There are classes with more gang members in them than a small jail. And they couldn't care less about getting an education. The teachers cope by not teaching them anything hard. Baby work with a lot of false praise. This keeps the high schools from having nightmare dropout rates. You think 50% dropout for blacks is bad? If they made the work as difficult as it is in whiter schools, it would be a 80% dropout rate.

I know this sound really bad but, BYE! Why should a teacher spend all that money to become a babysitter? Give the ones who want to learn a good education.



How do you make students who are proud of killing rival gang members into students who aspire to educate themselves to hold an office job somewhere?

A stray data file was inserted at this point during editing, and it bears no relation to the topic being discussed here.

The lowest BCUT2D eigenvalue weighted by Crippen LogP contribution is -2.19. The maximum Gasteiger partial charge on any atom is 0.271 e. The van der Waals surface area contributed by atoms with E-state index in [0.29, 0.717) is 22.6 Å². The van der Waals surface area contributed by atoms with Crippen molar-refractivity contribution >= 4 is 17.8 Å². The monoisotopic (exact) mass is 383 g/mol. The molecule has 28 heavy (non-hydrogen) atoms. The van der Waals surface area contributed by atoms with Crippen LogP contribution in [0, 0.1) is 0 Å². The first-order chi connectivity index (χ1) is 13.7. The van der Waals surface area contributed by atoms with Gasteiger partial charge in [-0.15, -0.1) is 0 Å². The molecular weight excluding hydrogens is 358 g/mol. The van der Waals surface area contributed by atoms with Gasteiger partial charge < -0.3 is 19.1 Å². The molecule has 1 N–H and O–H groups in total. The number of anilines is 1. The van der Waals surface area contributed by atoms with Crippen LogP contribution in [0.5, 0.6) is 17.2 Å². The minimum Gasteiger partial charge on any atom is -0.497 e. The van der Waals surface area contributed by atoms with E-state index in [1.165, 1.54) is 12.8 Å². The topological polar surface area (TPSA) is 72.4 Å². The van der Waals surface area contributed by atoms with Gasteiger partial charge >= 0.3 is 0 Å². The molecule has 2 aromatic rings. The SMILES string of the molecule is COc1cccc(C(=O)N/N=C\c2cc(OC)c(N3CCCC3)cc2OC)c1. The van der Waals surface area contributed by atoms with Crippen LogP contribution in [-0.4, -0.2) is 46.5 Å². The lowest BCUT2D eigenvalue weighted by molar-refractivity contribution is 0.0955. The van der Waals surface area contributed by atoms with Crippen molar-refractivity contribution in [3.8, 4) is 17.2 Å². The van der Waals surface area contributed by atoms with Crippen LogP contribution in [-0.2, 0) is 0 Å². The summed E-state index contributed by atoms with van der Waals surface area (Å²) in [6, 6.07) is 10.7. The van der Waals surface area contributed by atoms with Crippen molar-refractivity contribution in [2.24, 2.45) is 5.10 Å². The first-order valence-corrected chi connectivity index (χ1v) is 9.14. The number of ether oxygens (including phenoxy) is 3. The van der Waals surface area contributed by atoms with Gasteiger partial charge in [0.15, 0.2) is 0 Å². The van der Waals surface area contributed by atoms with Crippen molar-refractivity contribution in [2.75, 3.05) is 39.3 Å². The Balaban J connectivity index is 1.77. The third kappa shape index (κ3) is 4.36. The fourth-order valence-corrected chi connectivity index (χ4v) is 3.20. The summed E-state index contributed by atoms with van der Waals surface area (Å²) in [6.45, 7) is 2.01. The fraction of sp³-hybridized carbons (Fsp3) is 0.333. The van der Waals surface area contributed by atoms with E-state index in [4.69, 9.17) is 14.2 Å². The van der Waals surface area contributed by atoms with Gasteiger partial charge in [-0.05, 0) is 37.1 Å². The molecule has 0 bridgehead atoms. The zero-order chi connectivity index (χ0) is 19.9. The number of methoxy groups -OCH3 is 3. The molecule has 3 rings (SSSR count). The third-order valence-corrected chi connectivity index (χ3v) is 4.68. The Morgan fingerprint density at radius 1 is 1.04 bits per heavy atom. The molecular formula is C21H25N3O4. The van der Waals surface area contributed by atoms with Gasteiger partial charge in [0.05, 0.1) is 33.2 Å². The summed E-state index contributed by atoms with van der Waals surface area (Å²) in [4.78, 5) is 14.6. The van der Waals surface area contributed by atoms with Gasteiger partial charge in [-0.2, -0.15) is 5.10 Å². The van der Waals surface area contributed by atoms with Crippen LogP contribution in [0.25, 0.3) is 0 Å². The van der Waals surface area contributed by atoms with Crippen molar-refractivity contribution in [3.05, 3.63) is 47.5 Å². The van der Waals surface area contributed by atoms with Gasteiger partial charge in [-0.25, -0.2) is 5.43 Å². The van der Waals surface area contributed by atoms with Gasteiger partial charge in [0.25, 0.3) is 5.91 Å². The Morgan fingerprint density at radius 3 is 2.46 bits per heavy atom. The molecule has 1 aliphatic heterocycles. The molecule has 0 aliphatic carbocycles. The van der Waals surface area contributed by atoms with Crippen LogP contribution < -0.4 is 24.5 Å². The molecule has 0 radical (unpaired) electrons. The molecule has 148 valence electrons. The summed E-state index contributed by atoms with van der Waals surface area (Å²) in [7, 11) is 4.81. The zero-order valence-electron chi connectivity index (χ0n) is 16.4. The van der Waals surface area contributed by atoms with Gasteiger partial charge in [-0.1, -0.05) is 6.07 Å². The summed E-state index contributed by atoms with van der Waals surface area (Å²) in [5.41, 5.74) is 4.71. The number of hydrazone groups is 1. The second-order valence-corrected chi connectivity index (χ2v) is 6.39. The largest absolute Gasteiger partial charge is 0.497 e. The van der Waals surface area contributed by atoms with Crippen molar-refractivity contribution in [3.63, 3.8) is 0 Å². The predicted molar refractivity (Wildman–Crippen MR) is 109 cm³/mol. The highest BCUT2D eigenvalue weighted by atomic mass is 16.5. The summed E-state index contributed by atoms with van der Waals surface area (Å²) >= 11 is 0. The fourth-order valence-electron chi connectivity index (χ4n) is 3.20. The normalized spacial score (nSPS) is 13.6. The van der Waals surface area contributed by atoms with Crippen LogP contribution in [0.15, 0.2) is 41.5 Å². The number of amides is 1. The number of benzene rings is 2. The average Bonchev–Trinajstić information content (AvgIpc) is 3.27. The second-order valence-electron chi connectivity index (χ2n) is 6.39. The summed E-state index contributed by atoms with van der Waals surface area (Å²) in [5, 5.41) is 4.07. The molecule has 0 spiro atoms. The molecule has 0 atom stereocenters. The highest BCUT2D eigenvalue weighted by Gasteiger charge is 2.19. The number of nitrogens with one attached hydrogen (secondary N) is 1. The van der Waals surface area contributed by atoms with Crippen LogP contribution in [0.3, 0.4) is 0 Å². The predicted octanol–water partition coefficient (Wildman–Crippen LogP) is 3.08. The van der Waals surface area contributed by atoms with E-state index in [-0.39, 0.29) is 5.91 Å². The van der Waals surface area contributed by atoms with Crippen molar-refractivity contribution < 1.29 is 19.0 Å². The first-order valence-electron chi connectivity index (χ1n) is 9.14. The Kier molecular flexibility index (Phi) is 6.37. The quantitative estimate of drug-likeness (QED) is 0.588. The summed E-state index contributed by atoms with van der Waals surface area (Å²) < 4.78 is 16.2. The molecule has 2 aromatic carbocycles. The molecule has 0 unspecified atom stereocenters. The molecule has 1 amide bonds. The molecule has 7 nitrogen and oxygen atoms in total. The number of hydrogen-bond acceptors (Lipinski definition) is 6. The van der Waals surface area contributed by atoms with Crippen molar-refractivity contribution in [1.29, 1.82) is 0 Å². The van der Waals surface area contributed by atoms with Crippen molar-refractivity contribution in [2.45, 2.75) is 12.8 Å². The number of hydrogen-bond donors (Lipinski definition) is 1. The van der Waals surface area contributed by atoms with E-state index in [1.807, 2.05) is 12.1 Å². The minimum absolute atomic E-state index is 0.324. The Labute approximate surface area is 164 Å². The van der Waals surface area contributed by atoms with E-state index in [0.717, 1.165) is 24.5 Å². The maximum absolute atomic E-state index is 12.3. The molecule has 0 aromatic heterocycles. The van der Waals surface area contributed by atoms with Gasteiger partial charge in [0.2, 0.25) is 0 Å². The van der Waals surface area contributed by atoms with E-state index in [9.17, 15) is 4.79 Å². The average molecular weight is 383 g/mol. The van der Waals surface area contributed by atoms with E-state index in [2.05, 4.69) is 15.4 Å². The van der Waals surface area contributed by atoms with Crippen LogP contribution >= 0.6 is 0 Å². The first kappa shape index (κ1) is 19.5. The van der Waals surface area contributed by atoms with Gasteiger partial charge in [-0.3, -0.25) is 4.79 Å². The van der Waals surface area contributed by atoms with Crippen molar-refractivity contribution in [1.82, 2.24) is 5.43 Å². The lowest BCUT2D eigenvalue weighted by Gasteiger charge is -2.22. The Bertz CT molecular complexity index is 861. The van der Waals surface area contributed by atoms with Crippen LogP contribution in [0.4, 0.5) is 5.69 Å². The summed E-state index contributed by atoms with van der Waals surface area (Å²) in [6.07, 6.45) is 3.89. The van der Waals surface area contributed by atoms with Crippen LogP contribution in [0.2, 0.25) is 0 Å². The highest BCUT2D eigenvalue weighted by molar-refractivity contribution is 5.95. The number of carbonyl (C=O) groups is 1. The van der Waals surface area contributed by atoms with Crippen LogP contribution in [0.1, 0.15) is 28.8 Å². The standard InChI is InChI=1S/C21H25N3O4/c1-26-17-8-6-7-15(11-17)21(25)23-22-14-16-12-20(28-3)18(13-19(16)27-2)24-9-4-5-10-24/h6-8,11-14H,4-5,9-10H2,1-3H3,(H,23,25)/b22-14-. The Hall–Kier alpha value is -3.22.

You can't. So why put them on the welfare rolls. Why should people who had the good sense to learn have to pay for those who didn't?



How many billions have been thrown into urban schools without results? In how many different schools in how many different cities? In how many different nations? The same results should tell people something.

Yes, stop! Insanity is doing the same thing over and over and expecting a different result.

Why should kids want to learn? If they get an HD TV, WII, IPod, and welfare, why do you need to learn anything?? Send them to Boot Camp, where A. you do the work, or B. you get NO privileges, just bread and water.



posted on Jun, 28 2010 @ 10:50 PM
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reply to post by andy1033
 


I can somewhat relate to this. I just graduated this year and after graduating i feel so much better than when I was in school. While in school i would feel run down and tired and just had a bad attitude and did'nt feel like socializing. Maybe i sound crazy to people that haven't experienced this but even one of my friends said that during school he just felt sick and run down but after getting out he was just fine?